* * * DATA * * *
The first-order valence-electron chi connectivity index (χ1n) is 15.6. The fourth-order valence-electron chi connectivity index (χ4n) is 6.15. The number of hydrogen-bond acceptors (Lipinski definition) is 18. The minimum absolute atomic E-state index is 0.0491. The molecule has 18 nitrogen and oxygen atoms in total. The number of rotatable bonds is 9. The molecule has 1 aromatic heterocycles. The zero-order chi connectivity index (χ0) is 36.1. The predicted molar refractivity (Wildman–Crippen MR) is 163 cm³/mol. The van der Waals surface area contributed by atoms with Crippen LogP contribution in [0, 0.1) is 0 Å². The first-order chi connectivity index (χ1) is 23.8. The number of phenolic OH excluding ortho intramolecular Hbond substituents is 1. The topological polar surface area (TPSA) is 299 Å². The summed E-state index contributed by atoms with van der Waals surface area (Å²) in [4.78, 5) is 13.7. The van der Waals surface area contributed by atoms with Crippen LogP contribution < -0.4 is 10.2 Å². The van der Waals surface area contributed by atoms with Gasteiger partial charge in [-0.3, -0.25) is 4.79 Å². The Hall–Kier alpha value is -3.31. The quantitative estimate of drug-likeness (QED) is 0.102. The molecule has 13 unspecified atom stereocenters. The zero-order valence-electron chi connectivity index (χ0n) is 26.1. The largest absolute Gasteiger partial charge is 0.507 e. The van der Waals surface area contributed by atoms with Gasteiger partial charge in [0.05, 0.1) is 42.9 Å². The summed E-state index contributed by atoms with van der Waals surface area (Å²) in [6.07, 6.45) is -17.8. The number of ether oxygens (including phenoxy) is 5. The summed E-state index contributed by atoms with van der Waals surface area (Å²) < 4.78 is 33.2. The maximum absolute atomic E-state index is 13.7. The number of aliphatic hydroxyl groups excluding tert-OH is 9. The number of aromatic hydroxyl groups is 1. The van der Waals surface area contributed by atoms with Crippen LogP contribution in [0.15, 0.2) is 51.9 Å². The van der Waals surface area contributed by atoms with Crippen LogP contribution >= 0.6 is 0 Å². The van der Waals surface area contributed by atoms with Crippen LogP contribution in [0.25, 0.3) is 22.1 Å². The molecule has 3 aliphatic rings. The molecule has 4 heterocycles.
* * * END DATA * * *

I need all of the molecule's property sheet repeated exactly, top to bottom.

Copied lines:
The first-order valence-electron chi connectivity index (χ1n) is 15.6. The fourth-order valence-electron chi connectivity index (χ4n) is 6.15. The number of hydrogen-bond acceptors (Lipinski definition) is 18. The minimum absolute atomic E-state index is 0.0491. The molecule has 18 nitrogen and oxygen atoms in total. The number of rotatable bonds is 9. The molecule has 1 aromatic heterocycles. The zero-order chi connectivity index (χ0) is 36.1. The predicted molar refractivity (Wildman–Crippen MR) is 163 cm³/mol. The van der Waals surface area contributed by atoms with Crippen LogP contribution in [0, 0.1) is 0 Å². The first-order chi connectivity index (χ1) is 23.8. The number of phenolic OH excluding ortho intramolecular Hbond substituents is 1. The topological polar surface area (TPSA) is 299 Å². The summed E-state index contributed by atoms with van der Waals surface area (Å²) in [4.78, 5) is 13.7. The van der Waals surface area contributed by atoms with Crippen LogP contribution < -0.4 is 10.2 Å². The van der Waals surface area contributed by atoms with Gasteiger partial charge in [-0.3, -0.25) is 4.79 Å². The Hall–Kier alpha value is -3.31. The quantitative estimate of drug-likeness (QED) is 0.102. The molecule has 13 unspecified atom stereocenters. The zero-order valence-electron chi connectivity index (χ0n) is 26.1. The largest absolute Gasteiger partial charge is 0.507 e. The van der Waals surface area contributed by atoms with Gasteiger partial charge in [0.05, 0.1) is 42.9 Å². The summed E-state index contributed by atoms with van der Waals surface area (Å²) in [6.07, 6.45) is -17.8. The number of ether oxygens (including phenoxy) is 5. The summed E-state index contributed by atoms with van der Waals surface area (Å²) < 4.78 is 33.2. The maximum absolute atomic E-state index is 13.7. The number of aliphatic hydroxyl groups excluding tert-OH is 9. The number of aromatic hydroxyl groups is 1. The van der Waals surface area contributed by atoms with Crippen LogP contribution in [0.15, 0.2) is 51.9 Å². The van der Waals surface area contributed by atoms with Crippen LogP contribution >= 0.6 is 0 Å². The van der Waals surface area contributed by atoms with Crippen LogP contribution in [0.25, 0.3) is 22.1 Å². The molecule has 3 aliphatic rings. The molecule has 4 heterocycles.